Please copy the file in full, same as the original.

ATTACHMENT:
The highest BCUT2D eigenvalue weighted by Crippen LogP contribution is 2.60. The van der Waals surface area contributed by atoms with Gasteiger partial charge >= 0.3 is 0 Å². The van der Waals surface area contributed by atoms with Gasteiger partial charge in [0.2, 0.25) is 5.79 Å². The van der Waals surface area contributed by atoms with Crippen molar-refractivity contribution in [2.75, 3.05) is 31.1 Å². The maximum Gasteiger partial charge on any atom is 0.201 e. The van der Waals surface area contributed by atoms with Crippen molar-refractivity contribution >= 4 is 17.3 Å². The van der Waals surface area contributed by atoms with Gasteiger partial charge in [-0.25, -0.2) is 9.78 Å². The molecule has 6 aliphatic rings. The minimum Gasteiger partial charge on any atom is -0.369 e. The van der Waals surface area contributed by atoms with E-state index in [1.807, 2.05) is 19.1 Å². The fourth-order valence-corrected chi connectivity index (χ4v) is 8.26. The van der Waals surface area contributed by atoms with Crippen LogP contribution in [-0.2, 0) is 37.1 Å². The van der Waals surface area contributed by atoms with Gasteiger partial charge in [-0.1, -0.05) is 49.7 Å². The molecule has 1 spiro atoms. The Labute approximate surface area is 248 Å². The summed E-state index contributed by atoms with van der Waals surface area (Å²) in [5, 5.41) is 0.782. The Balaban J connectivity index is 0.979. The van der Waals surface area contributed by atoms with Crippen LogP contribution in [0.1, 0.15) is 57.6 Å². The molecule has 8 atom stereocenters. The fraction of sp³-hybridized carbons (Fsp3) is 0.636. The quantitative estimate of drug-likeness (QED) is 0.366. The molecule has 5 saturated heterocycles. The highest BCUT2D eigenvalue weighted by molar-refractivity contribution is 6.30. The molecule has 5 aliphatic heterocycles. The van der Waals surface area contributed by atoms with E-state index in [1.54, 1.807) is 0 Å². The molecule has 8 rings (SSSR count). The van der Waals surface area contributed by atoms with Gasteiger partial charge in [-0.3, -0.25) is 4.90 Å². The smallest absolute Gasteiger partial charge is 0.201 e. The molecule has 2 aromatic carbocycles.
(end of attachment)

The highest BCUT2D eigenvalue weighted by Crippen LogP contribution is 2.60. The van der Waals surface area contributed by atoms with Gasteiger partial charge >= 0.3 is 0 Å². The van der Waals surface area contributed by atoms with Gasteiger partial charge in [0.2, 0.25) is 5.79 Å². The van der Waals surface area contributed by atoms with Crippen molar-refractivity contribution in [2.75, 3.05) is 31.1 Å². The maximum Gasteiger partial charge on any atom is 0.201 e. The van der Waals surface area contributed by atoms with Crippen molar-refractivity contribution >= 4 is 17.3 Å². The van der Waals surface area contributed by atoms with Gasteiger partial charge in [-0.25, -0.2) is 9.78 Å². The molecule has 6 aliphatic rings. The minimum Gasteiger partial charge on any atom is -0.369 e. The van der Waals surface area contributed by atoms with E-state index in [1.807, 2.05) is 19.1 Å². The fourth-order valence-corrected chi connectivity index (χ4v) is 8.26. The van der Waals surface area contributed by atoms with Crippen LogP contribution in [-0.2, 0) is 37.1 Å². The van der Waals surface area contributed by atoms with Gasteiger partial charge in [-0.1, -0.05) is 49.7 Å². The molecule has 1 spiro atoms. The Labute approximate surface area is 248 Å². The summed E-state index contributed by atoms with van der Waals surface area (Å²) in [5, 5.41) is 0.782. The Balaban J connectivity index is 0.979. The van der Waals surface area contributed by atoms with Crippen LogP contribution in [0.1, 0.15) is 57.6 Å². The molecule has 8 atom stereocenters. The fraction of sp³-hybridized carbons (Fsp3) is 0.636. The quantitative estimate of drug-likeness (QED) is 0.366. The molecule has 5 saturated heterocycles. The highest BCUT2D eigenvalue weighted by molar-refractivity contribution is 6.30. The molecule has 5 aliphatic heterocycles. The van der Waals surface area contributed by atoms with E-state index in [1.54, 1.807) is 0 Å². The molecule has 8 rings (SSSR count). The van der Waals surface area contributed by atoms with Gasteiger partial charge in [-0.3, -0.25) is 4.90 Å². The smallest absolute Gasteiger partial charge is 0.201 e. The molecule has 2 aromatic carbocycles.